Doesn�t it seem the same today? When one points out the connection between parts of the Obama agenda and those of European socialists we are told �he�s certainly not one of those!� Of course not. But we called tyranny a level of taxation that many other places just accepted as their lot in life. Our common people believe they deserve explanations, and they are mistrustful most of those who say, �trust us.�

And this is a vital point -- a country that has the character to not use government power to plunder a minority for the sake of a majority (or vice versa, as in Saddam's Iraq) better resists the eventual trials of war, depression, famine, etc. Many Western countries took a sharp left turn after WW2. The US did only a little less so. In both the US and UK a swerve back came from Reagan and Thatcher. I still find the latter more remarkable than the former, but the common culture that ties them owes much to the ancient Greeks and Romans.

Prof. Runciman cites facts and wonders why they fail before the stories that critics of Obamacare have told. Some no doubt do not understand the facts as presented. But presenting them better will not work well in the face of America�s preternatural wariness towards power. It may worry over unemployment but that is something that is ultimately under their control. Government debt, however, appears out of their control and is used towards things we are told to trust. Trust in government is exactly NOT what this country was founded on.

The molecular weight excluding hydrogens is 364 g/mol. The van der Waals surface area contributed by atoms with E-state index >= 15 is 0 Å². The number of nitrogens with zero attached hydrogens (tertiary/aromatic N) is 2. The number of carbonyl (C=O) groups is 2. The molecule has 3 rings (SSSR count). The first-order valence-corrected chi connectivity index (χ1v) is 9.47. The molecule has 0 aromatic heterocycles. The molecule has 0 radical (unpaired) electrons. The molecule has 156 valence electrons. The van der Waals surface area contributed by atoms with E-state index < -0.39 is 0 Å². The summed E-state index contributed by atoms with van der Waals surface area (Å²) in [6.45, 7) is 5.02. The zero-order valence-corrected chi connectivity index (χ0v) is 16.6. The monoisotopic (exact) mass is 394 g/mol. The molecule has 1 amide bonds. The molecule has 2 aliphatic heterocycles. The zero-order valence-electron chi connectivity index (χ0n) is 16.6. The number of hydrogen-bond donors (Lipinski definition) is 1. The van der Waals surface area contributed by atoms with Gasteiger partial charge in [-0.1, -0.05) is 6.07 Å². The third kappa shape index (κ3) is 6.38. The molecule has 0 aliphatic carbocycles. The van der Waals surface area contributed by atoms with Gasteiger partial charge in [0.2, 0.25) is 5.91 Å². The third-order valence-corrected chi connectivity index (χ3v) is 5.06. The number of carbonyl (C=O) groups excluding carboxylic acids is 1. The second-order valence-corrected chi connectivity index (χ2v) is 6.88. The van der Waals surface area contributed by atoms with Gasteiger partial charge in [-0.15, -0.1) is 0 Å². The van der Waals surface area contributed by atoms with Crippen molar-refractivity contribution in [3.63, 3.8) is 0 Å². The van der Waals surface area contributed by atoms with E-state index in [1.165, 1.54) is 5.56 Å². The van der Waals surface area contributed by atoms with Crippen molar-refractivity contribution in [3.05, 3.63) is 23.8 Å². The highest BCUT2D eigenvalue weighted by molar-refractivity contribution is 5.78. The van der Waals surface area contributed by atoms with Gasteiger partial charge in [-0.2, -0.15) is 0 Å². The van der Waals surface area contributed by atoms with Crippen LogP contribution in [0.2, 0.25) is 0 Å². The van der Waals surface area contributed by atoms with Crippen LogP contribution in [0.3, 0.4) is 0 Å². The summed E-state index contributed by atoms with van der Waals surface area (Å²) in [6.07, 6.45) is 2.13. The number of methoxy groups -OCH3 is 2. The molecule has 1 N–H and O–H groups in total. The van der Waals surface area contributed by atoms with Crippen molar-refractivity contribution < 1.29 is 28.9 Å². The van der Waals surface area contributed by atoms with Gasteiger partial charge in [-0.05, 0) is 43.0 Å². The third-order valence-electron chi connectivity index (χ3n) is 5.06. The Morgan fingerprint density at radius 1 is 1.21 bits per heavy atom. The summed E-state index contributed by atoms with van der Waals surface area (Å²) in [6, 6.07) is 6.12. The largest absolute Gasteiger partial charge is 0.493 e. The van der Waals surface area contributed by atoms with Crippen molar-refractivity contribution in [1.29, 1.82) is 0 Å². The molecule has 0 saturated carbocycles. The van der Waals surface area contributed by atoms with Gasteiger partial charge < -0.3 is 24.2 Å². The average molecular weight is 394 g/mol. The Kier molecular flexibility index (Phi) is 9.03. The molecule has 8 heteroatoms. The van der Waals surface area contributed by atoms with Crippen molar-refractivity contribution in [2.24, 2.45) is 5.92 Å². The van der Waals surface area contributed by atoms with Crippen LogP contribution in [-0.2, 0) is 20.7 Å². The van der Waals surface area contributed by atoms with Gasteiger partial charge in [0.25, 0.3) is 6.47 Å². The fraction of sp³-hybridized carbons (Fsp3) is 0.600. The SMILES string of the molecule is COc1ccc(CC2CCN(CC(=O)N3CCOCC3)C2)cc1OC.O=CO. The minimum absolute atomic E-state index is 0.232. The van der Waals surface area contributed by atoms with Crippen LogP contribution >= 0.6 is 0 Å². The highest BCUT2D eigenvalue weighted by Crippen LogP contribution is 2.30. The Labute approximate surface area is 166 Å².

UPDATE: Along with some other posts, this was cross-posted to HotAir, and has been linked by Instapundit. Thanks to all my readers, and hope if you're new here you'll check out the rest of the premises.

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Sunday, July 12, 2009

Where Are the Western Feminists? 

Seems a Saudi women's rights lady was planning a holiday on the coast in Bahrain with her friends. Slight problem - the border guard would not let her leave Saudi Arabia - why? She had her passport but NO male "guardian" to escort her.

As Ed Morrissey states so well in Hotair, women in Saudi Arabia are some of the most repressed women on the planet. They cannot drive, their education is severely restricted, they cannot vote - rights? Forgetaboudit! They are required to have a male (father, husband and even son) give them approval for most any activity.

The woman, Wajeha al-Huwaider, has been fighting for women's rights for years. Her work has been documented in a book ,The Next Founders: Voices of Democracy in the Middle East. Ms. al-Huwaider is a light in a very dark tunnel. (Let's hope the result is a republic, that is a representative government run by the Rule of Law where the same law applied to all citizens. While we preach "democracy" we are not a democracy, we are a republic, developed with the Rule of Law as the base.)

Where are the women in the UN who scream about women's rights? Where is NOW? Nowhere.


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Monday, June 08, 2009

Does a human rights violation require a violator? 

Bill Easterly says so.
The only useful definition of human rights is one where a human rights crusader could identify WHOSE rights are being violated and WHO is the violator. That is what historically has led to progress on human rights. The government officers of the slave-owning antebellum US and the slave-owners were violating the rights of slaves � leading to activism against such violators that eventually yielded the Emancipation Proclamation. The local southern government officers were violating the civil rights of southern blacks under Jim Crow, leading to activism against these violators that yielded the Civil Rights Act and the Voting Rights Act. The apartheid government officers in South Africa violated the rights of black South Africans, and activism against these violators brought the end of apartheid.